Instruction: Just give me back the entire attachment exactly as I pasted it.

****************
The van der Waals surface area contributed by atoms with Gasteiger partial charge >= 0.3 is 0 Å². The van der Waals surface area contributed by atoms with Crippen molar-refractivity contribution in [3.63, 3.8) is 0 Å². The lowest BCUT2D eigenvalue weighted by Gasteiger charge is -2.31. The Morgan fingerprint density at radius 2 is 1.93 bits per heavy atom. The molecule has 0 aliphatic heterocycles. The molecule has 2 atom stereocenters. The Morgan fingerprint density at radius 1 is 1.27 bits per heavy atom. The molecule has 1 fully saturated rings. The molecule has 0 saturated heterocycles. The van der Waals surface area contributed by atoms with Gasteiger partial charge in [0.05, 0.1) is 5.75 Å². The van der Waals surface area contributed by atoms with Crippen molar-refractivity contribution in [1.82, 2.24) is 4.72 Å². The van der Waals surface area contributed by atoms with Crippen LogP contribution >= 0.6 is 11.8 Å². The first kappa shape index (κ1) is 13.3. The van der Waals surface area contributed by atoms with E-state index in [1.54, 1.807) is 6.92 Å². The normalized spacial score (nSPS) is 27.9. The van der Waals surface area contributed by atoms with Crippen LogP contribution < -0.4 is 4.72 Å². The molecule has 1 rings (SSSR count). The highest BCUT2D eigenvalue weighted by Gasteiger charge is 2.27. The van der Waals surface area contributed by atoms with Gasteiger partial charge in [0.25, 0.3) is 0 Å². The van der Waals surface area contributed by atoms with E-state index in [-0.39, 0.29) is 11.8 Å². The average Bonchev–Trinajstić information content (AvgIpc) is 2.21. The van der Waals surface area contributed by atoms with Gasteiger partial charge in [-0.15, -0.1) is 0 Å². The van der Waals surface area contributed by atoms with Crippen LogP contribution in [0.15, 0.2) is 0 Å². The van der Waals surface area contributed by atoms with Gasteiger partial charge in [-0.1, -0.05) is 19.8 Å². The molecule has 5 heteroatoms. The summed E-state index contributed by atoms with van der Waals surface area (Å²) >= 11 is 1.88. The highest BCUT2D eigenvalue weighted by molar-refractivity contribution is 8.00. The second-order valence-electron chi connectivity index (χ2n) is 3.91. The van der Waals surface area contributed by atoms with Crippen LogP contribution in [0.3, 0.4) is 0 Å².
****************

The van der Waals surface area contributed by atoms with Gasteiger partial charge >= 0.3 is 0 Å². The van der Waals surface area contributed by atoms with Crippen molar-refractivity contribution in [3.63, 3.8) is 0 Å². The lowest BCUT2D eigenvalue weighted by Gasteiger charge is -2.31. The Morgan fingerprint density at radius 2 is 1.93 bits per heavy atom. The molecule has 0 aliphatic heterocycles. The molecule has 2 atom stereocenters. The Morgan fingerprint density at radius 1 is 1.27 bits per heavy atom. The molecule has 1 fully saturated rings. The molecule has 0 saturated heterocycles. The van der Waals surface area contributed by atoms with Gasteiger partial charge in [0.05, 0.1) is 5.75 Å². The van der Waals surface area contributed by atoms with Crippen molar-refractivity contribution in [1.82, 2.24) is 4.72 Å². The van der Waals surface area contributed by atoms with Crippen LogP contribution >= 0.6 is 11.8 Å². The first kappa shape index (κ1) is 13.3. The van der Waals surface area contributed by atoms with E-state index in [1.54, 1.807) is 6.92 Å². The normalized spacial score (nSPS) is 27.9. The van der Waals surface area contributed by atoms with Crippen LogP contribution < -0.4 is 4.72 Å². The molecule has 1 rings (SSSR count). The highest BCUT2D eigenvalue weighted by Gasteiger charge is 2.27. The van der Waals surface area contributed by atoms with Gasteiger partial charge in [0.25, 0.3) is 0 Å². The van der Waals surface area contributed by atoms with E-state index in [-0.39, 0.29) is 11.8 Å². The average Bonchev–Trinajstić information content (AvgIpc) is 2.21. The van der Waals surface area contributed by atoms with Gasteiger partial charge in [-0.15, -0.1) is 0 Å². The van der Waals surface area contributed by atoms with Crippen LogP contribution in [0.15, 0.2) is 0 Å². The van der Waals surface area contributed by atoms with Gasteiger partial charge in [-0.1, -0.05) is 19.8 Å². The molecule has 5 heteroatoms. The summed E-state index contributed by atoms with van der Waals surface area (Å²) >= 11 is 1.88. The highest BCUT2D eigenvalue weighted by molar-refractivity contribution is 8.00. The second-order valence-electron chi connectivity index (χ2n) is 3.91. The van der Waals surface area contributed by atoms with Crippen LogP contribution in [0.3, 0.4) is 0 Å².